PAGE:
In an effort to provide greater online safety and security for valuable personal and business data, tech developers say the best digital lock and key for our PCs is powered by batteries and Bluetooth signals.
Complex passwords and two-factor authenticated log-ins do provide some protection for our digital gadgets and online accounts, but they can also be a weak link in the privacy protection process: many people use the same simple password for multiple log-ins and some have only used four or five passwords throughout their entire digital lives.
On the other hand, you can always find techno-advice that diminishes the whole concept of password protection: “Logging in every time with a password is painful, especially when you’ve got a long one,” wrote one tech guru, adding to that value equation a note of rather obvious realism: “Sometimes too your computer isn’t secure when someone knows your password.”
Yes, whether that someone is a disgruntled spouse, some suspicious quasi-state actor or a business-centric cyber-extortionist, if they know your password they’re in. You might as well leave your computer unlocked and step away from your desk or workstation for a while.
That latter scenario happens several times a day in any large office, retail outlet, bank or hospital: one minute you’re working away at your workstation, the next you’re called to an impromptu meeting. You get up, walk away but the computer is on and accessible while you’re gone.
A system that uses battery-powered Bluetooth proximity sensors can help: a digital lock and key system automatically locks the computer when the user steps away, out of a certain signal transmission range. By returning to the computer and bringing the sensors back into range, the user triggers the system to automatically unlock the computer.
It’s along the lines of what Samsung provides with its Flow line of Bluetooth-enabled laptops, or Apple with its Watch-enabled computer log-ins.
The GateKeeper Halberd system from Untethered Labs takes a similar approach: it includes a small, wearable fob that connects over Bluetooth with a USB dongle that’s plugged into your PC.
A downloadable GateKeeper software app open up an administrative panel and user dashboard with controls over the system’s features and functions. The Halberd system provides for protection of a single computer; the company also offers enterprise solutions with multiple user log-in management and auditing tools.
The initial device set-up and pairing of the fob’s Bluetooth signals is easy enough, and you can set the distance or proximity at which the system locks and unlocks your PC. The adjustable range of up to 100 feet seems plenty long enough, but one important setting is how close the fob’s proximity sensor and accelerometer needs to be to activate: you don’t want to be locked out just because you bend down.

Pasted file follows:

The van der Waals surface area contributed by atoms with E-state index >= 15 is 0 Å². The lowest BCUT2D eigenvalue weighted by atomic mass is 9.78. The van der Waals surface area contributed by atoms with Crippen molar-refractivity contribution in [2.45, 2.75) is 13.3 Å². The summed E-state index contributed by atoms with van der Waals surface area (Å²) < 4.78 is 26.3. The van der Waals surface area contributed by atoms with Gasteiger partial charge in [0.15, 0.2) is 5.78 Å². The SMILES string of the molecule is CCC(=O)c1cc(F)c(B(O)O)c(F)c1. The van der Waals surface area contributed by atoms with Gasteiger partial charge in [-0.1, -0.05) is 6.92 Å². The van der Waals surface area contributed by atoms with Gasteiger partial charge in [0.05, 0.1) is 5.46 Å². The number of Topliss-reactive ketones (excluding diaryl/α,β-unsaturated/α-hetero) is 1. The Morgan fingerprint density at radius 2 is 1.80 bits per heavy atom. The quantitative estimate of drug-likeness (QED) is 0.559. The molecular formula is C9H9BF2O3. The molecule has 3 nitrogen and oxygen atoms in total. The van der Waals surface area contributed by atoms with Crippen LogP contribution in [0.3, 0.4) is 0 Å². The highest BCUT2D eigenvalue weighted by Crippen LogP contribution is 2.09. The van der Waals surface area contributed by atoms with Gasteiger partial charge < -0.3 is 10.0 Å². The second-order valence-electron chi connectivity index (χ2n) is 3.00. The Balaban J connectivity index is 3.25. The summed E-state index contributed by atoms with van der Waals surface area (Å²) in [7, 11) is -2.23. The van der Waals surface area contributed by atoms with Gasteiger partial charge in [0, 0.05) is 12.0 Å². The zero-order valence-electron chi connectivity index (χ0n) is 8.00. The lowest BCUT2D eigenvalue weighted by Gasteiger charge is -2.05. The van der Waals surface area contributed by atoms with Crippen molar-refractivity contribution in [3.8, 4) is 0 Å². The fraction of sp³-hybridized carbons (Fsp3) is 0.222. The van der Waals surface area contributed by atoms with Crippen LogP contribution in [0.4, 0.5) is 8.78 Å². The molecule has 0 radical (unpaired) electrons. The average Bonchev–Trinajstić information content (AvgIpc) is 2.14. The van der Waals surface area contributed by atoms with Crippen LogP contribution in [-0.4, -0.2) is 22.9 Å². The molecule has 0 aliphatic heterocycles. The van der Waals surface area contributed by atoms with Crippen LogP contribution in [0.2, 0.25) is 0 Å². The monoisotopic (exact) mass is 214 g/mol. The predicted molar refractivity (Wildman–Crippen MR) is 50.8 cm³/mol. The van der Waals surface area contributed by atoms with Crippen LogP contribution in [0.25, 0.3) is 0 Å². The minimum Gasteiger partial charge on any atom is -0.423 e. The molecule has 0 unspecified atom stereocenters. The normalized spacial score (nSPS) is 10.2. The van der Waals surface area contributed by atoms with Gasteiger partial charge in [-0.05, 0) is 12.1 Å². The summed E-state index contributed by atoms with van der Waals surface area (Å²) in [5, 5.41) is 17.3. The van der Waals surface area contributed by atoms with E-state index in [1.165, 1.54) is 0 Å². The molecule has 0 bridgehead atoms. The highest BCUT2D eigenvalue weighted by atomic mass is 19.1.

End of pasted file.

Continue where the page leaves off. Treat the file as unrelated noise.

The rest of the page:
The GateKeeper-connected computer can be set to log-out of a session or to shut down completely when the transmitter that the user is carrying or wearing goes out of range.
There are manual and automatic settings for locking or unlocking, and there’s a touch mode which requires you make physical contact between the fob and the dongle.
The GateKeeper system, by the way, comes with a fixed neck lanyard and a retractable one so users can carry carry the fob easily and conveniently. The included battery is said to be good for a year or so; that’s a welcome boost over earlier versions of the system (first developed some five years ago by a crowdfunded tech start-up out of the University of Maryland). The fob itself has a small LED light for system status display and a push button for signal pairing.
Of course, there’s always a risk that the physical fob is lost or stolen, so the GateKeeper system allows users to set-up a special PIN log-in that requires both nearby fob and accurate keyboard entry to get computer access, offering some protection against theft. If you lose or can’t find the fob, it can be set to ring its own alarm or you can send a “Find My Fob-type” alert.
Protecting against the loss (or worse) of a protective auto-locking device like GateKeeper’s Halberd fob brings to mind that old list of the top three ways to protect anything:
Use what you know: today, that means passwords, birth dates, answers to questions like who was your first date?
Use what you have: we have always had physical keys; now, we have striped mag cards, digital tokens, wireless fobs and other proximity devices.
Use what you are: fingerprints were among the first such protections; soon, other biometrics will be needed for log-in, like the iris of our eye, the hair on our head or even the DNA in our spittle
Just don’t lose the latter.